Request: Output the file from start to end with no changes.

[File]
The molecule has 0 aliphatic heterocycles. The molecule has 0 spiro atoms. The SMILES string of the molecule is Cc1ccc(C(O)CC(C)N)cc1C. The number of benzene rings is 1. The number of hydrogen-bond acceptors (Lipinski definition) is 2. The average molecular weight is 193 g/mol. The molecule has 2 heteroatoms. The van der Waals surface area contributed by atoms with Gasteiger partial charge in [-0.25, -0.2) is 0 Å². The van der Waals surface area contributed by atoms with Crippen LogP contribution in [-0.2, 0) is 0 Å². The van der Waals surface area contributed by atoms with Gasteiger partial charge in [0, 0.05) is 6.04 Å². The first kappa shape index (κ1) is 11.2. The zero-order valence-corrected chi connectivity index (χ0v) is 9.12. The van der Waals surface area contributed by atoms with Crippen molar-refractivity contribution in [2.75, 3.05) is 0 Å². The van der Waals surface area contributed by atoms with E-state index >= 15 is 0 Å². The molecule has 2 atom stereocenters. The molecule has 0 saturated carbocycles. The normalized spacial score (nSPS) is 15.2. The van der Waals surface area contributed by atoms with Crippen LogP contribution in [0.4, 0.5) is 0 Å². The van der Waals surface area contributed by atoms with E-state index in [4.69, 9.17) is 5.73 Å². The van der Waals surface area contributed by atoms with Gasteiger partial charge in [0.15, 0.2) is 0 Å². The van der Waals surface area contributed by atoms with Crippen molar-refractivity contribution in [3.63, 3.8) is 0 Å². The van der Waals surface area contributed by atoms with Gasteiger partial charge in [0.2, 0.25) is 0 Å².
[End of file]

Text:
The molecule has 0 aliphatic heterocycles. The molecule has 0 spiro atoms. The SMILES string of the molecule is Cc1ccc(C(O)CC(C)N)cc1C. The number of benzene rings is 1. The number of hydrogen-bond acceptors (Lipinski definition) is 2. The average molecular weight is 193 g/mol. The molecule has 2 heteroatoms. The van der Waals surface area contributed by atoms with Gasteiger partial charge in [-0.25, -0.2) is 0 Å². The van der Waals surface area contributed by atoms with Crippen LogP contribution in [-0.2, 0) is 0 Å². The van der Waals surface area contributed by atoms with Gasteiger partial charge in [0, 0.05) is 6.04 Å². The first kappa shape index (κ1) is 11.2. The zero-order valence-corrected chi connectivity index (χ0v) is 9.12. The van der Waals surface area contributed by atoms with Crippen molar-refractivity contribution in [2.75, 3.05) is 0 Å². The van der Waals surface area contributed by atoms with E-state index >= 15 is 0 Å². The molecule has 2 atom stereocenters. The molecule has 0 saturated carbocycles. The normalized spacial score (nSPS) is 15.2. The van der Waals surface area contributed by atoms with Crippen LogP contribution in [0.4, 0.5) is 0 Å². The van der Waals surface area contributed by atoms with E-state index in [4.69, 9.17) is 5.73 Å². The van der Waals surface area contributed by atoms with Gasteiger partial charge in [0.15, 0.2) is 0 Å². The van der Waals surface area contributed by atoms with Crippen molar-refractivity contribution in [3.63, 3.8) is 0 Å². The van der Waals surface area contributed by atoms with Gasteiger partial charge in [0.2, 0.25) is 0 Å².